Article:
British Columbia’s attorney general says the NDP government will not artificially delay permits for the Trans Mountain pipeline, despite the premier’s vow to use every available tool to stop the project.
David Eby said he’s been tasked by Premier John Horgan to identify options to halt Kinder Morgan Canada’s $7.4−billion expansion of its Alberta−to−B.C. pipeline, which has already been approved by Ottawa and the previous B.C. government.
Eby said the province cannot deliberately stall on permits without risking a very costly lawsuit, but it can ensure that permits require that construction be done in a way that minimizes spills, protects the environment and ensures appropriate cleanup.
"I’ve been tasked by the premier to identify our options. There is an important piece to that, which is that we must do so within the laws of British Columbia and Canada, because if we don’t, we’ll be sued," Eby told Kamloops radio station CHNL.
"We’ll end up paying hundreds of millions of dollars that should be going to schools and hospitals to an oil company and that is not a goal that anybody’s looking for."
Trans Mountain, a subsidiary of Kinder Morgan Canada, declined comment on Eby’s remarks but said it’s in an ongoing process of seeking and receiving permits from the necessary agencies, as construction of the project is phased.
Eby did not immediately respond to requests for comment from The Canadian Press.
Horgan’s NDP won 41 seats in the province’s May 9 election, shy of the 44 needed to mount a majority. But the Greens, who hold three seats, signed an agreement to support the New Democrats in a minority government.
The agreement states the government will "immediately employ every tool available to stop" the pipeline expansion.
A mandate letter issued by Horgan to Environment Minister George Heyman on Monday softens the language slightly, saying instead that he must employ every tool available to "defend B.C.’s interests in the face of" the expansion.
James Coleman, an energy law professor at Southern Methodist University who previously worked at the University of Calgary, said Eby’s remarks reflect the government’s need to be cautious about what it says and does.
"That’s certainly what you’d want to say. If you want to avoid compensation (to Trans Mountain), you wouldn’t want to give the suggestion that you were deliberately delaying or acting in bad faith," he said.
"That’s one of those challenges the government faces. Because it has been so explicit that it’s going to use every tool to try and block this pipeline, that they may worry that the courts will see the government’s actions as being in bad faith."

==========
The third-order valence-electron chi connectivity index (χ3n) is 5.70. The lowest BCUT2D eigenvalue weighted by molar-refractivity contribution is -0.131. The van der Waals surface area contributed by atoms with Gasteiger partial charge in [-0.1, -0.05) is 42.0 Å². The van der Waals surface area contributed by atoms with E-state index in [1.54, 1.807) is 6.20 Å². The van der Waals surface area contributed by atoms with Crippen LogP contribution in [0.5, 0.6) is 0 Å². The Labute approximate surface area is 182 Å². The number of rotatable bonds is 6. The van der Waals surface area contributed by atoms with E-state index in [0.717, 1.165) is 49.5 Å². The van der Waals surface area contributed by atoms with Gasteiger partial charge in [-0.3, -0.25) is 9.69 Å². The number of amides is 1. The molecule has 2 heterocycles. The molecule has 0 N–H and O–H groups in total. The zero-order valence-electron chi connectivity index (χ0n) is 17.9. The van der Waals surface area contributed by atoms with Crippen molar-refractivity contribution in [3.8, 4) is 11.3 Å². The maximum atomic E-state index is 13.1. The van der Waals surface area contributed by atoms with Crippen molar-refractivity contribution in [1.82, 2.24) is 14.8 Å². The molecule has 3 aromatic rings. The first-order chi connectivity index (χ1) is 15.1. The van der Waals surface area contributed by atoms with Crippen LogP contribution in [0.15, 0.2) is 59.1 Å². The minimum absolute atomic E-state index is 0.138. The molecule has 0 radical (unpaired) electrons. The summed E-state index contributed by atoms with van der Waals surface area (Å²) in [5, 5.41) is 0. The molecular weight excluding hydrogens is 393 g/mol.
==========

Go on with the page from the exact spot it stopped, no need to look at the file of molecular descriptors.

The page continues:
First Nations and environmental groups have filed lawsuits against the federal government’s approval of the project. Some groups have also launched legal challenges of B.C.’s environmental certificate.
The NDP government has not said what it plans to do about the lawsuits, but Coleman said if it is looking to avoid compensation, then the normal move would be to defend the certificate.
"The question is: Is that a half−hearted defence?" he asked. "I think that remains to be seen."
Horgan said at a joint news conference with Prime Minister Justin Trudeau in Ottawa on Tuesday that he hasn’t yet been briefed by his attorney general but he has spoken with First Nations who have filed lawsuits against the federal government.
"I’ve met with the leadership of the Tsleil−Waututh, Musqueam and Squamish First Nations and have heard very clearly their views on the matter, and we’ll deal with those in the days and weeks ahead," he said.
Charlene Aleck, an elected councillor of the Tsleil−Waututh, said she had met with Horgan and felt confident he supports their efforts to halt the pipeline expansion. However, Horgan has not signalled that he intends to join their legal fight, she said.
Green party Leader Andrew Weaver said in a statement that he understands Eby’s points and expects they are not indicative of a broader change in the NDP’s stance on the pipeline.
"As an opposition party, we will remain steadfast in calling on the NDP government to use every legally available tool to stop the pipeline from going ahead," Weaver said.